Researchers from South Korea have used machine learning techniques to develop an ‘invisible’ keyboard for space-constrained mobile devices that allows users to type 157.5% faster, even though no keyboard is apparent on the screen.
User response to the new method – called simply Invisible Mobile Keyboard (IMK) – is reported to be very positive, with test users reporting low levels of physical, mental and temporal demand while using the keyboard. In terms of efficiency, IMK lightly outstrips the most recent state of the art alternative input method, rising to a vanguard score of 51.6 words per minute.
The Phantom Keyboard
To start generating input, users can simply begin typing on the screen, as if a keyboard was visible (though none is). Nothing pops up to obstruct the view of the content, and the typed words will appear in any receptive text box where the typing originates, and optionally as a thin stream of text that the user can check for accuracy.
The system self-calibrates from the moment it recognizes input. Therefore the user can have the mobile device in landscape or portrait mode, and use the entirety of the available screen space to type out their text.
In an accompanying video (see end of article, and image directly below) the authors of the paper illustrate how the action works, though they clarify that no actual keyboard appears during input (it’s only there for illustrative purposes in the video):
Typing as a Coordinate System
The research originates from the Korea Advanced Institute of Science and Technology (KAIST), and exploits our natural ability to ‘plot’ where the next key is on a keyboard. Though it may seem counter-intuitive to hide the keyboard and expect a user’s finger to find the next desired key, in fact even an average typist instinctively heads for the correct character.
Effectively IMK treats the keyboard as a plot matrix, and the authors have compiled an extensive database of user input in order to supply data for the system’s Self-Attention Neural Character Decoder (SA-NCD) to train against.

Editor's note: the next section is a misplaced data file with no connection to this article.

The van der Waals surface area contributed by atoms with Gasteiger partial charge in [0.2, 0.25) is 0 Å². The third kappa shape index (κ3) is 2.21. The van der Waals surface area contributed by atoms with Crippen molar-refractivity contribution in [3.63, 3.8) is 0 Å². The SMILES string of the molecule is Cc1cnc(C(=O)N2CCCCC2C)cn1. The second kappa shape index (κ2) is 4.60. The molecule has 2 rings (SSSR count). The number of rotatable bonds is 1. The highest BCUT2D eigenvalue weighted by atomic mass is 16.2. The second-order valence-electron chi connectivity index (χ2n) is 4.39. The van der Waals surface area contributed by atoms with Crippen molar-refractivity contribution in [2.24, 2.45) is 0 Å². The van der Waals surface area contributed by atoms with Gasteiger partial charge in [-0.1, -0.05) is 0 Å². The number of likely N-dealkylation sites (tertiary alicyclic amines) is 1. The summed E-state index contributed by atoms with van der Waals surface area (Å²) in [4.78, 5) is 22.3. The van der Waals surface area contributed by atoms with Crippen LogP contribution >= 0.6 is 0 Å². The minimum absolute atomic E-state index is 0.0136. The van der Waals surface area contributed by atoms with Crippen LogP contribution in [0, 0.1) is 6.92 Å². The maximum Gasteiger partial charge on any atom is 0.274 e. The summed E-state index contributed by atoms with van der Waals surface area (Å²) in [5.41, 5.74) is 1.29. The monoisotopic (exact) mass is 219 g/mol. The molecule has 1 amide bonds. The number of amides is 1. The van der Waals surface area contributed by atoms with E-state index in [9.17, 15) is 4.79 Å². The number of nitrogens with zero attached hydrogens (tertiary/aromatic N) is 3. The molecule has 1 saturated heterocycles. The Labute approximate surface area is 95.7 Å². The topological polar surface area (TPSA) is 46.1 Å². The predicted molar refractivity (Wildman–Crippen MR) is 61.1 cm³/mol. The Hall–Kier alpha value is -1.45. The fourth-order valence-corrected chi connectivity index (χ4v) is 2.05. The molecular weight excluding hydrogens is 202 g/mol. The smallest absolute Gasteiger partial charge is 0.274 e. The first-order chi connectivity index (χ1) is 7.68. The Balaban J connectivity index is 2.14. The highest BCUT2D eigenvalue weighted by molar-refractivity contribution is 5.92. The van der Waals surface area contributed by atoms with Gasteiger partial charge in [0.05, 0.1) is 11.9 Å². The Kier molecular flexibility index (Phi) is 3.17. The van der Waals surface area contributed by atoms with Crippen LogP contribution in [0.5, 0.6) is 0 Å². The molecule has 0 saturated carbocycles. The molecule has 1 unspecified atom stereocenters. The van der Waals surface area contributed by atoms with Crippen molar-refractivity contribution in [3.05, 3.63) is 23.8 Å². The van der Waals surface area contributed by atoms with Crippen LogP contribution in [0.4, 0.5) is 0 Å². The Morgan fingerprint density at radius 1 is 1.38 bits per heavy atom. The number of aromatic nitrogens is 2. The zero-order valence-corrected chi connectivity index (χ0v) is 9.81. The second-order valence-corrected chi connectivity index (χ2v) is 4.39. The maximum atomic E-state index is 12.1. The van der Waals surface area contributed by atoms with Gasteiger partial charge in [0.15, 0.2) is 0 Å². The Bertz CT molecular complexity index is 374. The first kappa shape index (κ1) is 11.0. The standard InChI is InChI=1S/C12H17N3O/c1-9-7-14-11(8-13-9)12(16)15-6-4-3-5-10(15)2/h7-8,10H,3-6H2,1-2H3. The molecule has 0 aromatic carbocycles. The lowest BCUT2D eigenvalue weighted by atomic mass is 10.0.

SA-NCD will note the position of a ‘key-fall’ and calculate the probability of which key was desired. As words build up through key-strokes, SA-NCD can compile and break up the characters into their constituent intended words, cleaning the input on a live basis.
SA-NCD does not wait for completion of a possible sentence, since it has no idea when the sentence input will end, and as a word or words are added to the phrase, it may re-visit and re-write earlier interpretations from the sentence in the light of the latest input.
In order to fuel the training process, the researchers gathered around two million pairs of touch points and text from test subjects, who were using a simple web-based interface accessed from touch-capable mobile devices.
The dataset contains the user’s name initials, the screen size of their device, their age, the type of mobile device used (i.e. tablet, smartphone, etc.), and the x and y coordinate values of each registered keyfall.
The training had to account for the notable variations in average pixel distance between strokes among users. Some users, perhaps those accustomed to very cramped software keyboards, maintained an average distance between keys of only 50 pixels on the z axis, while others averaged 300 pixels.
These differences are critical, since in the case of Y axis, an error would place the keyfall on the wrong row, substituting, for instance, an ‘I’ or an ‘M’ for the intended ‘K’ stroke.
Architecture and Training
SA-NCD consists of two decoder modules: a geometric decoder, which calculates where on the invisible keyboard a keystroke was intended to fall; and a semantic decoder, which handles live interpretation of the input text.
The geometric decoder uses Bidirectional GRU (BiGRU), with GRU adopted as a Recurrent Neural Network (RNN), with forward and backward passes facilitating a constantly-changing interpretation of the sentence.
The semantic component uses a Transformer architecture, which interprets input after it has passed through a ‘confidence masking’ process designed to compare average usage against the new specific keyfall. The semantic decoder was trained as a masked character language model against the One Billion Word Benchmark, a 2014 collaboration between Google, Cambridge University and the University of Edinburgh.
In tests, users were able to type 157.5% faster using IMK than with third-party software keyboards on their own smartphones. Further, it was found that IMK surpassed results obtained by rival novel methods, such as gesture-based, touch-based and ten-finger text entry methods of recent years. The paper reports that users showed high satisfaction with the system.
See the authors’ video below in order to find out more about IMK.